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When considering the issue of the handicapped within a society, the issue of diversity must be addressed. Because the definition of disability must always make a distinction between those who are labeled “invalid” and “valid,” when considering the disabled in any society, we must consider how that society deals with heterogeneity. In his article “Cannibalism and Bulimia: Patterns of Social Control in Late Modernity,” Jock Young comments on anthropologist Claude Lévi-Strauss’ delineation of anthropoemic and anthropophagic societies.
Lévi-Strauss argues that primitive societies “deal with strangers and deviants by swallowing them up, by making them their own and by gaining strength from them.” 1 He calls these societies anthropophagic, or cannibalistic. Modern societies, in contrast, are bulimic, or anthropoemic; “they vomit out the deviant, keeping them outside of society or enclosing them in special institutions within their perimeters.” 2
America in the twentieth century has elements of both these categorizations. In many respects, the culture is anthropophagic, Americanizing elements of immigrating peoples and thus incorporating them within the larger society. Diversity, Young claims, is becoming more and more increasingly welcomed in Western society.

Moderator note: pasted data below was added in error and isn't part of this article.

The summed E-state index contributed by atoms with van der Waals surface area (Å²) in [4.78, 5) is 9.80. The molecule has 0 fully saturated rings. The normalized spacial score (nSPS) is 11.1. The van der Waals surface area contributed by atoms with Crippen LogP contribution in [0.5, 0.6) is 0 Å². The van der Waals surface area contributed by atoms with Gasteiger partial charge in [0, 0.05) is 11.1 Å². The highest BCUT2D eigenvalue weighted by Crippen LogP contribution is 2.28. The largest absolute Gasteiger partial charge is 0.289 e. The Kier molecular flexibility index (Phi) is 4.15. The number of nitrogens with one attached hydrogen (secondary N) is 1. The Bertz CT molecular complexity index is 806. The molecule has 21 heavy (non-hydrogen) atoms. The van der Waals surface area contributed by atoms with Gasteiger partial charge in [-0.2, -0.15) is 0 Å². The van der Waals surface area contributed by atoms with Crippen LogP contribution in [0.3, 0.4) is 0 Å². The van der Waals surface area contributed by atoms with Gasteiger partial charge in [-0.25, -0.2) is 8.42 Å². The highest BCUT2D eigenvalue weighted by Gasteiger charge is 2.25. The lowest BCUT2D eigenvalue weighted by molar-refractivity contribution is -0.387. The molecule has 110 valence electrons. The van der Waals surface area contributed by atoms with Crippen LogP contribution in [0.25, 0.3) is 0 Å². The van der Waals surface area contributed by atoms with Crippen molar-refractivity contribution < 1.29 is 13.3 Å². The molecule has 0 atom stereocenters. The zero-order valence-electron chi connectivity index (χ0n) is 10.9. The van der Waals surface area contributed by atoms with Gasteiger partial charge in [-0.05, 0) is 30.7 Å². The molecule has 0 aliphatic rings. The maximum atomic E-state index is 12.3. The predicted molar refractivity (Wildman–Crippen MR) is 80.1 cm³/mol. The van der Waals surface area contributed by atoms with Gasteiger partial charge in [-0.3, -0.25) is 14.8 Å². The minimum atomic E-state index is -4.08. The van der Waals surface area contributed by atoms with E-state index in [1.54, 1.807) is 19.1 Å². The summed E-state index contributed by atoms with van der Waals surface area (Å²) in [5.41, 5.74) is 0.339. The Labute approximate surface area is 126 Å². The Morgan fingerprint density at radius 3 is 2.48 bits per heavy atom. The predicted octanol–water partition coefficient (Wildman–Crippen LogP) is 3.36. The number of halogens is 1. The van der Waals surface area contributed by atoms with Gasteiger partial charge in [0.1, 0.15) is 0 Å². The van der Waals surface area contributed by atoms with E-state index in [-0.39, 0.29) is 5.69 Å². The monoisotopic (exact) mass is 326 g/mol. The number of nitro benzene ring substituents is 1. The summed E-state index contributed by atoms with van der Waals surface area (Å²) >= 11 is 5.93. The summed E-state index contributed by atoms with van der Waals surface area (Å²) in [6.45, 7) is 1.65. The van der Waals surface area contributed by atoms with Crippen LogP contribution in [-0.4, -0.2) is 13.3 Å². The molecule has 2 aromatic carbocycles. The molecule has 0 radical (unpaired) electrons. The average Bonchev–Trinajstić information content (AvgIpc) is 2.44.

“Difference and diversity, he remarks, “are the staples of lifestyle, consumerism, of late modernity: we eat our evening meal from a world menu, our supermarkets exhort us to extent our repertoire from the Caribbean to the Mediterranean, the market for popular music makes stars out of the rap dissidents of the Los Angeles ghettos, gay sensibilities imbue our chat shows and enhance our comedians, every diverse nuance of marriage, lifestyle and sexual relations are debated daily on the chat shows.” 3
Yet despite this encouragement of diversity, heterogeneous elements of American society are treated in a distinctly anthropoemic fashion when they begin to display the characteristic that is increasingly less tolerated in Western, particularly American society: difficulty.
As soon as a subgroup of American society, whether defined by race, gender, or physical disability, becomes challenging to assimilate in the preferred anthropophagic style, it is immediately cast out of the society, segregated and oppressed. Unfortunately, this treatment befell the disabled in America for a large part of the century.
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1 Levi-Strauss, Claude, et al. Tristes Tropiques. United States: Penguin Group, 1992.
3 Cannibalism and Bulimia: Patterns of Social Control in Late Modernity. Jock Young, Middlesex University, UK.